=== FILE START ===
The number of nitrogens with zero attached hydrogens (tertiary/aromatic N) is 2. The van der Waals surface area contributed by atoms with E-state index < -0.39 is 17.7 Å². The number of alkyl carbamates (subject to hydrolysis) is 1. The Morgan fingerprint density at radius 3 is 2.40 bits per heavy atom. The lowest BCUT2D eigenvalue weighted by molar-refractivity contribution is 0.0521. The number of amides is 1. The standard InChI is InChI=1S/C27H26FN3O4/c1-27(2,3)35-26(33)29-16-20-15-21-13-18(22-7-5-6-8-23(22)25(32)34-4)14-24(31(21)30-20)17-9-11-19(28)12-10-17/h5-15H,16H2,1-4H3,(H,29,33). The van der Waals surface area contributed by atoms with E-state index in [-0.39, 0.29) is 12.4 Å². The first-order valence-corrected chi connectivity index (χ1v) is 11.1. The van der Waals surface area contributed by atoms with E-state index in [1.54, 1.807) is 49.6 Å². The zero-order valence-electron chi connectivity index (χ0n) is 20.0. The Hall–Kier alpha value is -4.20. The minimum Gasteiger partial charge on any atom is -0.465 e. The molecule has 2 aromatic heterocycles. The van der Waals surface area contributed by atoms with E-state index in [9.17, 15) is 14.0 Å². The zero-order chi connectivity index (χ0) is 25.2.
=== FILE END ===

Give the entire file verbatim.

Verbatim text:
The number of nitrogens with zero attached hydrogens (tertiary/aromatic N) is 2. The van der Waals surface area contributed by atoms with E-state index < -0.39 is 17.7 Å². The number of alkyl carbamates (subject to hydrolysis) is 1. The Morgan fingerprint density at radius 3 is 2.40 bits per heavy atom. The lowest BCUT2D eigenvalue weighted by molar-refractivity contribution is 0.0521. The number of amides is 1. The standard InChI is InChI=1S/C27H26FN3O4/c1-27(2,3)35-26(33)29-16-20-15-21-13-18(22-7-5-6-8-23(22)25(32)34-4)14-24(31(21)30-20)17-9-11-19(28)12-10-17/h5-15H,16H2,1-4H3,(H,29,33). The van der Waals surface area contributed by atoms with E-state index in [-0.39, 0.29) is 12.4 Å². The first-order valence-corrected chi connectivity index (χ1v) is 11.1. The van der Waals surface area contributed by atoms with E-state index in [1.54, 1.807) is 49.6 Å². The zero-order valence-electron chi connectivity index (χ0n) is 20.0. The Hall–Kier alpha value is -4.20. The minimum Gasteiger partial charge on any atom is -0.465 e. The molecule has 2 aromatic heterocycles. The van der Waals surface area contributed by atoms with E-state index in [9.17, 15) is 14.0 Å². The zero-order chi connectivity index (χ0) is 25.2.